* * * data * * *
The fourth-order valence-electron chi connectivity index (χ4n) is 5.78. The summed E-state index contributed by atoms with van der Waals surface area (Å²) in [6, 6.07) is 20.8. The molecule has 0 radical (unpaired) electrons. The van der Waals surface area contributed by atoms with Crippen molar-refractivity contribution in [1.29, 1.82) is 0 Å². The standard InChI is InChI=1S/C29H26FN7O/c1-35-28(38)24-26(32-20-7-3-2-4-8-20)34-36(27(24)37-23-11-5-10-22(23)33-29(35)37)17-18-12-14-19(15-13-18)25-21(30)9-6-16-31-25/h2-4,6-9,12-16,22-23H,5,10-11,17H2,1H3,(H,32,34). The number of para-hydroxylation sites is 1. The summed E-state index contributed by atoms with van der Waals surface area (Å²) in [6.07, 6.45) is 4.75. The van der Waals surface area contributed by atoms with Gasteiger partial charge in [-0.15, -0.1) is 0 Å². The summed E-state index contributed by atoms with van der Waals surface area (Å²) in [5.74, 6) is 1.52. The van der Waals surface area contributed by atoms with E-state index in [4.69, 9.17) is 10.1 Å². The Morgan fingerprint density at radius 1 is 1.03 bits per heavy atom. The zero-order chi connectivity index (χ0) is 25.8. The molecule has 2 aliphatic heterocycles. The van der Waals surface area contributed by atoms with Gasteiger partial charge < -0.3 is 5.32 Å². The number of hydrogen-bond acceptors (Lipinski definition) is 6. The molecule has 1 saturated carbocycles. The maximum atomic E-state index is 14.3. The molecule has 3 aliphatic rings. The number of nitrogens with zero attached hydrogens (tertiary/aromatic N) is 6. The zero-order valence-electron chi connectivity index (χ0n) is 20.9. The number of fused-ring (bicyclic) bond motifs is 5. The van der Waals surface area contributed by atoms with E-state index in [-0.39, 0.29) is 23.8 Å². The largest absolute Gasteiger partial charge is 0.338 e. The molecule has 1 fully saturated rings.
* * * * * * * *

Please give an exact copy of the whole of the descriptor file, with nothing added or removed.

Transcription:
The fourth-order valence-electron chi connectivity index (χ4n) is 5.78. The summed E-state index contributed by atoms with van der Waals surface area (Å²) in [6, 6.07) is 20.8. The molecule has 0 radical (unpaired) electrons. The van der Waals surface area contributed by atoms with Crippen molar-refractivity contribution in [1.29, 1.82) is 0 Å². The standard InChI is InChI=1S/C29H26FN7O/c1-35-28(38)24-26(32-20-7-3-2-4-8-20)34-36(27(24)37-23-11-5-10-22(23)33-29(35)37)17-18-12-14-19(15-13-18)25-21(30)9-6-16-31-25/h2-4,6-9,12-16,22-23H,5,10-11,17H2,1H3,(H,32,34). The number of para-hydroxylation sites is 1. The summed E-state index contributed by atoms with van der Waals surface area (Å²) in [6.07, 6.45) is 4.75. The van der Waals surface area contributed by atoms with Gasteiger partial charge in [-0.15, -0.1) is 0 Å². The summed E-state index contributed by atoms with van der Waals surface area (Å²) in [5.74, 6) is 1.52. The van der Waals surface area contributed by atoms with E-state index in [4.69, 9.17) is 10.1 Å². The Morgan fingerprint density at radius 1 is 1.03 bits per heavy atom. The zero-order chi connectivity index (χ0) is 25.8. The molecule has 2 aliphatic heterocycles. The van der Waals surface area contributed by atoms with Gasteiger partial charge < -0.3 is 5.32 Å². The number of hydrogen-bond acceptors (Lipinski definition) is 6. The molecule has 1 saturated carbocycles. The maximum atomic E-state index is 14.3. The molecule has 3 aliphatic rings. The number of nitrogens with zero attached hydrogens (tertiary/aromatic N) is 6. The zero-order valence-electron chi connectivity index (χ0n) is 20.9. The number of fused-ring (bicyclic) bond motifs is 5. The van der Waals surface area contributed by atoms with E-state index in [-0.39, 0.29) is 23.8 Å². The largest absolute Gasteiger partial charge is 0.338 e. The molecule has 1 fully saturated rings.